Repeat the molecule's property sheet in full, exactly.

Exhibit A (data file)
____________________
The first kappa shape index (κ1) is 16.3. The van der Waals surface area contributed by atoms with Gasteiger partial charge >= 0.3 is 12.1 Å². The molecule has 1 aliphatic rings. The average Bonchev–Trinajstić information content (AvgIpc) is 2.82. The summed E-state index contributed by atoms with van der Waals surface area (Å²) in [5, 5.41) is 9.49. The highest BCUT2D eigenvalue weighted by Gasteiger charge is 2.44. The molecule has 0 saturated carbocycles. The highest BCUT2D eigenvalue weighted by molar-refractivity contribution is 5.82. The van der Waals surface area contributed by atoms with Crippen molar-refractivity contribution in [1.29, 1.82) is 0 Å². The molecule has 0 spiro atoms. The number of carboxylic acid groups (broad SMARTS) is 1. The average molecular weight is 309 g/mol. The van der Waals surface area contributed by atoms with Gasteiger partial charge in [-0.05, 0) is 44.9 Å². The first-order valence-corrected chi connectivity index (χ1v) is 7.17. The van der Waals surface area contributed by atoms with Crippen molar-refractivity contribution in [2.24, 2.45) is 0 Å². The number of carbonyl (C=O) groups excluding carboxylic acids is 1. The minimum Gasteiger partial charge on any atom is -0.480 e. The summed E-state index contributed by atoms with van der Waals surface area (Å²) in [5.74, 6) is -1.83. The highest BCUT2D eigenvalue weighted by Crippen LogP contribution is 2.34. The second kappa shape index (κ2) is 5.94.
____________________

The first kappa shape index (κ1) is 16.3. The van der Waals surface area contributed by atoms with Gasteiger partial charge >= 0.3 is 12.1 Å². The molecule has 1 aliphatic rings. The average Bonchev–Trinajstić information content (AvgIpc) is 2.82. The summed E-state index contributed by atoms with van der Waals surface area (Å²) in [5, 5.41) is 9.49. The highest BCUT2D eigenvalue weighted by Gasteiger charge is 2.44. The molecule has 0 saturated carbocycles. The highest BCUT2D eigenvalue weighted by molar-refractivity contribution is 5.82. The van der Waals surface area contributed by atoms with Crippen molar-refractivity contribution in [1.29, 1.82) is 0 Å². The molecule has 0 spiro atoms. The number of carboxylic acid groups (broad SMARTS) is 1. The average molecular weight is 309 g/mol. The van der Waals surface area contributed by atoms with Gasteiger partial charge in [-0.05, 0) is 44.9 Å². The first-order valence-corrected chi connectivity index (χ1v) is 7.17. The van der Waals surface area contributed by atoms with Crippen molar-refractivity contribution in [2.24, 2.45) is 0 Å². The number of carbonyl (C=O) groups excluding carboxylic acids is 1. The minimum Gasteiger partial charge on any atom is -0.480 e. The summed E-state index contributed by atoms with van der Waals surface area (Å²) in [5.74, 6) is -1.83. The highest BCUT2D eigenvalue weighted by Crippen LogP contribution is 2.34. The second kappa shape index (κ2) is 5.94.